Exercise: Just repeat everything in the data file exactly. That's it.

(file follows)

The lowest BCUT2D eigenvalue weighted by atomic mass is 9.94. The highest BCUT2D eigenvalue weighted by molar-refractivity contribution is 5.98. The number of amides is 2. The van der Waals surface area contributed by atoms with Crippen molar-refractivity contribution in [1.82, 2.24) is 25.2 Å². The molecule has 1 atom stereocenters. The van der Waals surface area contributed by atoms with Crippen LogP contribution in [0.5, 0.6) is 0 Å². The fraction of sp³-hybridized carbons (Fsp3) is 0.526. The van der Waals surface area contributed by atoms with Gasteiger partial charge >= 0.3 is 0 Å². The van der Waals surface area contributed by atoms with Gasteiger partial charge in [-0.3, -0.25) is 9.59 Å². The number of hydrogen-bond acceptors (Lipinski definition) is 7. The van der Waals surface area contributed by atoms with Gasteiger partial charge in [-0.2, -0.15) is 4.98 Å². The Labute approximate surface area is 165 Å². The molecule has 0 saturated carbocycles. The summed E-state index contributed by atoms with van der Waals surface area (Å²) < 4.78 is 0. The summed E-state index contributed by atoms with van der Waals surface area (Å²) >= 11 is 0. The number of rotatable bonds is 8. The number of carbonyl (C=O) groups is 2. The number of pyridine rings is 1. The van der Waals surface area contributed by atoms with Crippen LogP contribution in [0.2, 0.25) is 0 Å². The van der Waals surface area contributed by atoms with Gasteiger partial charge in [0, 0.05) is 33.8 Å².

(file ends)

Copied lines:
The lowest BCUT2D eigenvalue weighted by atomic mass is 9.94. The highest BCUT2D eigenvalue weighted by molar-refractivity contribution is 5.98. The number of amides is 2. The van der Waals surface area contributed by atoms with Crippen molar-refractivity contribution in [1.82, 2.24) is 25.2 Å². The molecule has 1 atom stereocenters. The van der Waals surface area contributed by atoms with Crippen LogP contribution in [0.5, 0.6) is 0 Å². The fraction of sp³-hybridized carbons (Fsp3) is 0.526. The van der Waals surface area contributed by atoms with Gasteiger partial charge >= 0.3 is 0 Å². The van der Waals surface area contributed by atoms with Gasteiger partial charge in [-0.3, -0.25) is 9.59 Å². The number of hydrogen-bond acceptors (Lipinski definition) is 7. The van der Waals surface area contributed by atoms with Gasteiger partial charge in [-0.2, -0.15) is 4.98 Å². The Labute approximate surface area is 165 Å². The molecule has 0 saturated carbocycles. The summed E-state index contributed by atoms with van der Waals surface area (Å²) < 4.78 is 0. The summed E-state index contributed by atoms with van der Waals surface area (Å²) >= 11 is 0. The number of rotatable bonds is 8. The number of carbonyl (C=O) groups is 2. The number of pyridine rings is 1. The van der Waals surface area contributed by atoms with Crippen LogP contribution in [0.2, 0.25) is 0 Å². The van der Waals surface area contributed by atoms with Gasteiger partial charge in [0, 0.05) is 33.8 Å².